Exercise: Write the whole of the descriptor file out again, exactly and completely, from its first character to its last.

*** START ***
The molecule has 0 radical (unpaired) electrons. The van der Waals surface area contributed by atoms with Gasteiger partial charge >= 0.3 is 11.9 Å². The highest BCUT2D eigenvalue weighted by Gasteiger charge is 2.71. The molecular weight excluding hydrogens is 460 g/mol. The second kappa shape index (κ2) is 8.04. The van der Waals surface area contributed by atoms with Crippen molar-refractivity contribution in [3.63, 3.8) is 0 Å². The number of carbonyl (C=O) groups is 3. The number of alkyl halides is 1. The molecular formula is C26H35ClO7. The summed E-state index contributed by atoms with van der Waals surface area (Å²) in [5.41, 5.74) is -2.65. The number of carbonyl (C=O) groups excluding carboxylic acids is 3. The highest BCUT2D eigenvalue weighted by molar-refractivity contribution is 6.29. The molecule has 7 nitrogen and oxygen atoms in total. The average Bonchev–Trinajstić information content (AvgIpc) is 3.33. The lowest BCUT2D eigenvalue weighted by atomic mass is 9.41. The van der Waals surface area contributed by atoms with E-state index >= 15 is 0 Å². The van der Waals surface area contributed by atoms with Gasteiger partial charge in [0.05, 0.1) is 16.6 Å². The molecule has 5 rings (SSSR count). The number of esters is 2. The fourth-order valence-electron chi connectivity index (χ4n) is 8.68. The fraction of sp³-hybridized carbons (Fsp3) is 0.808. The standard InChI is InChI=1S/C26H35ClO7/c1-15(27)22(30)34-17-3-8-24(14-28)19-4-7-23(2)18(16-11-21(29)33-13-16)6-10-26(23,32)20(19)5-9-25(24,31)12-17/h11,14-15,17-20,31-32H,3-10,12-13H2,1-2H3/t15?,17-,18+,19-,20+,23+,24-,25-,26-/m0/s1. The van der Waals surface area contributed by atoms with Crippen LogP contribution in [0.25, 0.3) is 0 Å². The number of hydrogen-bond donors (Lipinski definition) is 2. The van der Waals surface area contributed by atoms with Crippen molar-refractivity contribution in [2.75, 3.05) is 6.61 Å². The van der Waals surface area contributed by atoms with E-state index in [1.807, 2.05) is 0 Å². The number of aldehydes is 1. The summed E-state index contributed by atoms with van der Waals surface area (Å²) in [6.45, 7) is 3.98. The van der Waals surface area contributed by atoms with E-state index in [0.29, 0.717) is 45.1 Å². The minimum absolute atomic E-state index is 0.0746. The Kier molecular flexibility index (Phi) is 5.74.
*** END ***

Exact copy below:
The molecule has 0 radical (unpaired) electrons. The van der Waals surface area contributed by atoms with Gasteiger partial charge >= 0.3 is 11.9 Å². The highest BCUT2D eigenvalue weighted by Gasteiger charge is 2.71. The molecular weight excluding hydrogens is 460 g/mol. The second kappa shape index (κ2) is 8.04. The van der Waals surface area contributed by atoms with Crippen molar-refractivity contribution in [3.63, 3.8) is 0 Å². The number of carbonyl (C=O) groups is 3. The number of alkyl halides is 1. The molecular formula is C26H35ClO7. The summed E-state index contributed by atoms with van der Waals surface area (Å²) in [5.41, 5.74) is -2.65. The number of carbonyl (C=O) groups excluding carboxylic acids is 3. The highest BCUT2D eigenvalue weighted by molar-refractivity contribution is 6.29. The molecule has 7 nitrogen and oxygen atoms in total. The average Bonchev–Trinajstić information content (AvgIpc) is 3.33. The lowest BCUT2D eigenvalue weighted by atomic mass is 9.41. The van der Waals surface area contributed by atoms with E-state index >= 15 is 0 Å². The van der Waals surface area contributed by atoms with Gasteiger partial charge in [0.05, 0.1) is 16.6 Å². The molecule has 5 rings (SSSR count). The number of esters is 2. The fourth-order valence-electron chi connectivity index (χ4n) is 8.68. The fraction of sp³-hybridized carbons (Fsp3) is 0.808. The standard InChI is InChI=1S/C26H35ClO7/c1-15(27)22(30)34-17-3-8-24(14-28)19-4-7-23(2)18(16-11-21(29)33-13-16)6-10-26(23,32)20(19)5-9-25(24,31)12-17/h11,14-15,17-20,31-32H,3-10,12-13H2,1-2H3/t15?,17-,18+,19-,20+,23+,24-,25-,26-/m0/s1. The van der Waals surface area contributed by atoms with Crippen LogP contribution in [0.25, 0.3) is 0 Å². The number of hydrogen-bond donors (Lipinski definition) is 2. The van der Waals surface area contributed by atoms with Crippen molar-refractivity contribution in [2.75, 3.05) is 6.61 Å². The van der Waals surface area contributed by atoms with E-state index in [1.807, 2.05) is 0 Å². The number of aldehydes is 1. The summed E-state index contributed by atoms with van der Waals surface area (Å²) in [6.45, 7) is 3.98. The van der Waals surface area contributed by atoms with E-state index in [0.29, 0.717) is 45.1 Å². The minimum absolute atomic E-state index is 0.0746. The Kier molecular flexibility index (Phi) is 5.74.